Electromagnetic energy in the brain enables brain matter to create our consciousness and our ability to be aware and think, according to a new theory developed by Professor Johnjoe McFadden from the University of Surrey.
Publishing his theory in the eminent Oxford University Press journal Neuroscience of Consciousness, Professor McFadden posits that consciousness is in fact the brain’s energy field. This theory could pave the way towards the development of conscious AI, with robots that are aware and have the ability to think becoming a reality.
Early theories on what our consciousness is and how it has been created tended towards the supernatural, suggesting that humans and probably other animals possess an immaterial soul that confers consciousness, thought and free will – capabilities that inanimate objects lack. Most scientists today have discarded this view, known as dualism, to embrace a ‘monistic’ view of a consciousness generated by the brain itself and its network of billions of nerves. By contrast, McFadden proposes a scientific form of dualism based on the difference between matter and energy, rather than matter and soul.
The theory is based on scientific fact: when neurons in the brain and nervous system fire, they not only send the familiar electrical signal down the wire-like nerve fibres, but they also send a pulse of electromagnetic energy into the surrounding tissue. Such energy is usually disregarded, yet it carries the same information as nerve firings, but as an immaterial wave of energy, rather than a flow of atoms in and out of the nerves.
This electromagnetic field is well-known and is routinely detected by brain-scanning techniques such as electroencephalogram (EEG) and magnetoencephalography (MEG) but has previously been dismissed as irrelevant to brain function. Instead, McFadden proposes that the brain’s information- rich electromagnetic field is in fact itself the seat of consciousness, driving ‘free will’ and voluntary actions. This new theory also accounts for why, despite their immense complexity and ultra-fast operation, today’s computers have not exhibited the slightest spark of consciousness; however, with the right technical development, robots that are aware and can think for themselves could become a reality.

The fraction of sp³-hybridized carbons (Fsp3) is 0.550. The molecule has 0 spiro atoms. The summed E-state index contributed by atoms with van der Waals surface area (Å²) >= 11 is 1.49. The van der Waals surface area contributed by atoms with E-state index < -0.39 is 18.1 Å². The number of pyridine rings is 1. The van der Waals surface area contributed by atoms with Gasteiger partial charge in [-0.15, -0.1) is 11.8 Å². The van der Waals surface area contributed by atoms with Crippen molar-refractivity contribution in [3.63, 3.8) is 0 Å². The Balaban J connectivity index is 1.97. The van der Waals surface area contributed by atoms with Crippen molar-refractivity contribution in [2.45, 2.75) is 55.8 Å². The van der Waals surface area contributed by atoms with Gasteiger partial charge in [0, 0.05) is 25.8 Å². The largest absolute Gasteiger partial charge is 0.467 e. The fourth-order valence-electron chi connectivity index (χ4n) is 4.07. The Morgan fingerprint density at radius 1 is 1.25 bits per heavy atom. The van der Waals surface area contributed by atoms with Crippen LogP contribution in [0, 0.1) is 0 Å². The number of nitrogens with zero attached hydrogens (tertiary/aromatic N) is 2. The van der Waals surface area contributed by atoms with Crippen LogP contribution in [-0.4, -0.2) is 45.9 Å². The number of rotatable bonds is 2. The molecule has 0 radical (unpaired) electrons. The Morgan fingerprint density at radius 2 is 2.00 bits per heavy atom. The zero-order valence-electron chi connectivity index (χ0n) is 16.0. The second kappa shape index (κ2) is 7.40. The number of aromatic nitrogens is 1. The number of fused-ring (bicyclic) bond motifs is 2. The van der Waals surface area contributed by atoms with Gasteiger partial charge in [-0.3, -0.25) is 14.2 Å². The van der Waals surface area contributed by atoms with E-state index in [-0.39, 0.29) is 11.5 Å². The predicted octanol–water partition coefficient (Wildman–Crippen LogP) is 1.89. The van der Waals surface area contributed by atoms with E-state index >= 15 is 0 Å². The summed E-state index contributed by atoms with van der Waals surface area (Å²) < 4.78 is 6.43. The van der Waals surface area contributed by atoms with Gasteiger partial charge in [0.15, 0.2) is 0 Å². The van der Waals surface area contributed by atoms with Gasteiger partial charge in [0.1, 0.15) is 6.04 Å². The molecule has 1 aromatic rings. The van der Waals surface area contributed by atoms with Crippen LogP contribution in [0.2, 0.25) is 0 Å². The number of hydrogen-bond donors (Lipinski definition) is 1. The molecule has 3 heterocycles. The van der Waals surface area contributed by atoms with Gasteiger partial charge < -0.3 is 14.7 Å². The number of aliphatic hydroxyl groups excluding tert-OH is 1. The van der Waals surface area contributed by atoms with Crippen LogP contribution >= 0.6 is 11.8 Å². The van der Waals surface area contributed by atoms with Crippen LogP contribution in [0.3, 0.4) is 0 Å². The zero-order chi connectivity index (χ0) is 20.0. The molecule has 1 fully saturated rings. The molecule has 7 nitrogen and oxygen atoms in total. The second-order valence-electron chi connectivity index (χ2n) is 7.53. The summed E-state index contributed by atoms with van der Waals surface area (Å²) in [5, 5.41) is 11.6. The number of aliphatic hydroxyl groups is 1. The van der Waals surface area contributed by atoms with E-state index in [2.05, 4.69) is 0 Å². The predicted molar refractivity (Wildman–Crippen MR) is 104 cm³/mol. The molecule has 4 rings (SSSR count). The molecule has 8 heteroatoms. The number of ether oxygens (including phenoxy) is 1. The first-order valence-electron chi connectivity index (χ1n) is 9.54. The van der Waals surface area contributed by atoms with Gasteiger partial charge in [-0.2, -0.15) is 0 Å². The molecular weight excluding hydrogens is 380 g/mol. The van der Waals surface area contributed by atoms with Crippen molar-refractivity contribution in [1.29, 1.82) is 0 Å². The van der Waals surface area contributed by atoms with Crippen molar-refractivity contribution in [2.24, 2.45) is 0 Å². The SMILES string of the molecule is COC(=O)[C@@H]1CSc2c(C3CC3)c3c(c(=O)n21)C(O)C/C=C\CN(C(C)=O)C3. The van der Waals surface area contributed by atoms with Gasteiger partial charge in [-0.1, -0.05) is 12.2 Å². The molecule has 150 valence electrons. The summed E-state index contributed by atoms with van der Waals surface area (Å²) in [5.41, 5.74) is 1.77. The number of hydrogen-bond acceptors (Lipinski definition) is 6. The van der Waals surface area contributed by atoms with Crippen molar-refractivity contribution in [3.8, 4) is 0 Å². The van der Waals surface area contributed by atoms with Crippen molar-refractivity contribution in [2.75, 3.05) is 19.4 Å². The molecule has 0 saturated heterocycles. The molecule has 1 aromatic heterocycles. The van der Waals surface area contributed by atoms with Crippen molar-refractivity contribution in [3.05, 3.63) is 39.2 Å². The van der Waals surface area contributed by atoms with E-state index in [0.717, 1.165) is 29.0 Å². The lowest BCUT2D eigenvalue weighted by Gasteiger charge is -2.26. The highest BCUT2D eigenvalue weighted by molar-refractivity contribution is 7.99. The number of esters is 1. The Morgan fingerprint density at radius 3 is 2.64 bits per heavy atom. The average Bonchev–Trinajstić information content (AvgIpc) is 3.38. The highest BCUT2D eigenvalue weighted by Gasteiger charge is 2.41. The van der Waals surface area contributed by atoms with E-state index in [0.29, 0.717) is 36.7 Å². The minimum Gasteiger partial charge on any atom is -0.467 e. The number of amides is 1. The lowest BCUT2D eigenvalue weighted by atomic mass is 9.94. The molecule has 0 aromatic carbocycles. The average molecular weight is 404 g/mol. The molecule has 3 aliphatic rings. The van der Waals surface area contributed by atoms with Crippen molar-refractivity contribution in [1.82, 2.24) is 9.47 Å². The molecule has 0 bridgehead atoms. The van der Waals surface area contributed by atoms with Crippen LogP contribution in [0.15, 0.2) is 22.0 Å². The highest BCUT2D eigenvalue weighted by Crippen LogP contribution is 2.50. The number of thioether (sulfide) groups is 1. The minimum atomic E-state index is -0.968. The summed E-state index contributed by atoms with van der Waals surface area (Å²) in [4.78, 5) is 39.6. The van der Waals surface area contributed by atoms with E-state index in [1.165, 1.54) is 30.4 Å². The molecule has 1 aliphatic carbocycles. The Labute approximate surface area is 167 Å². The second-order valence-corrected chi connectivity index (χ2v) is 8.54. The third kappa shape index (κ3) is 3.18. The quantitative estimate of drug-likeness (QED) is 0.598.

Johnjoe McFadden, Professor of Molecular Genetics and Director of the Quantum Biology Doctoral Training Centre at the University of Surrey, said: “How brain matter becomes aware and manages to think is a mystery that has been pondered by philosophers, theologians, mystics and ordinary people for millennia. I believe this mystery has now been solved, and that consciousness is the experience of nerves plugging into the brain’s self-generated electromagnetic field to drive what we call ‘free will’ and our voluntary actions.”